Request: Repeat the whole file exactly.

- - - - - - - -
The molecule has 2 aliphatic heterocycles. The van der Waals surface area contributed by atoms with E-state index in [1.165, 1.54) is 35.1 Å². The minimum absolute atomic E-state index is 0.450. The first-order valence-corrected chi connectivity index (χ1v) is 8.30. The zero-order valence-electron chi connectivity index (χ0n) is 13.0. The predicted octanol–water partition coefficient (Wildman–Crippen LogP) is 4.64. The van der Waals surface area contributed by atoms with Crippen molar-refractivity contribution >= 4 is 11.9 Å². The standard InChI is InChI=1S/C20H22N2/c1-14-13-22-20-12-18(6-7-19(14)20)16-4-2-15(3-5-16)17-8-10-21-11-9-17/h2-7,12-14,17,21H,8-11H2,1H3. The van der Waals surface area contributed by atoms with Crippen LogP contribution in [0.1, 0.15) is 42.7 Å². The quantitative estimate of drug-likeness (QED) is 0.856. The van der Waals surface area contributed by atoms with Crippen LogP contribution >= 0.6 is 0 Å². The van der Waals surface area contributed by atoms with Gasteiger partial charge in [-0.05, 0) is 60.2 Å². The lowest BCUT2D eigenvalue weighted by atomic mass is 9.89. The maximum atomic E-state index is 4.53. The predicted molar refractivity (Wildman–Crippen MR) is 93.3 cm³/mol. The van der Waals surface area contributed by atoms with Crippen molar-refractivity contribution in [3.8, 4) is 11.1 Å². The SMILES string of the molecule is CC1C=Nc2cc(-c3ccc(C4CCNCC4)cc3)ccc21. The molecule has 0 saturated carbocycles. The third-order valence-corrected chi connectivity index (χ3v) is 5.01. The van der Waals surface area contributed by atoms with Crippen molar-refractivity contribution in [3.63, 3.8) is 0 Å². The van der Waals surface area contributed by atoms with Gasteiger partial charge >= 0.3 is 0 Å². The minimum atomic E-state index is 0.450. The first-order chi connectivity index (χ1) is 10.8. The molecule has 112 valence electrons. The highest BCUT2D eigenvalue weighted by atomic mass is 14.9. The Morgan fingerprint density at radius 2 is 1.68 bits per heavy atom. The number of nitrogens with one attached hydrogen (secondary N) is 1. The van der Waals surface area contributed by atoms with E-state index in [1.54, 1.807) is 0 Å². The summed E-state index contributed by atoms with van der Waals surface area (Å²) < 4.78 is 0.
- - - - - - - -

The molecule has 2 aliphatic heterocycles. The van der Waals surface area contributed by atoms with E-state index in [1.165, 1.54) is 35.1 Å². The minimum absolute atomic E-state index is 0.450. The first-order valence-corrected chi connectivity index (χ1v) is 8.30. The zero-order valence-electron chi connectivity index (χ0n) is 13.0. The predicted octanol–water partition coefficient (Wildman–Crippen LogP) is 4.64. The van der Waals surface area contributed by atoms with Crippen molar-refractivity contribution >= 4 is 11.9 Å². The standard InChI is InChI=1S/C20H22N2/c1-14-13-22-20-12-18(6-7-19(14)20)16-4-2-15(3-5-16)17-8-10-21-11-9-17/h2-7,12-14,17,21H,8-11H2,1H3. The van der Waals surface area contributed by atoms with Crippen LogP contribution in [0.1, 0.15) is 42.7 Å². The quantitative estimate of drug-likeness (QED) is 0.856. The van der Waals surface area contributed by atoms with Crippen LogP contribution >= 0.6 is 0 Å². The van der Waals surface area contributed by atoms with Gasteiger partial charge in [-0.05, 0) is 60.2 Å². The lowest BCUT2D eigenvalue weighted by atomic mass is 9.89. The maximum atomic E-state index is 4.53. The predicted molar refractivity (Wildman–Crippen MR) is 93.3 cm³/mol. The van der Waals surface area contributed by atoms with Crippen molar-refractivity contribution in [3.8, 4) is 11.1 Å². The SMILES string of the molecule is CC1C=Nc2cc(-c3ccc(C4CCNCC4)cc3)ccc21. The molecule has 0 saturated carbocycles. The third-order valence-corrected chi connectivity index (χ3v) is 5.01. The van der Waals surface area contributed by atoms with Crippen molar-refractivity contribution in [3.63, 3.8) is 0 Å². The van der Waals surface area contributed by atoms with Gasteiger partial charge >= 0.3 is 0 Å². The minimum atomic E-state index is 0.450. The first-order chi connectivity index (χ1) is 10.8. The molecule has 112 valence electrons. The highest BCUT2D eigenvalue weighted by atomic mass is 14.9. The Morgan fingerprint density at radius 2 is 1.68 bits per heavy atom. The number of nitrogens with one attached hydrogen (secondary N) is 1. The van der Waals surface area contributed by atoms with E-state index in [1.54, 1.807) is 0 Å². The summed E-state index contributed by atoms with van der Waals surface area (Å²) < 4.78 is 0.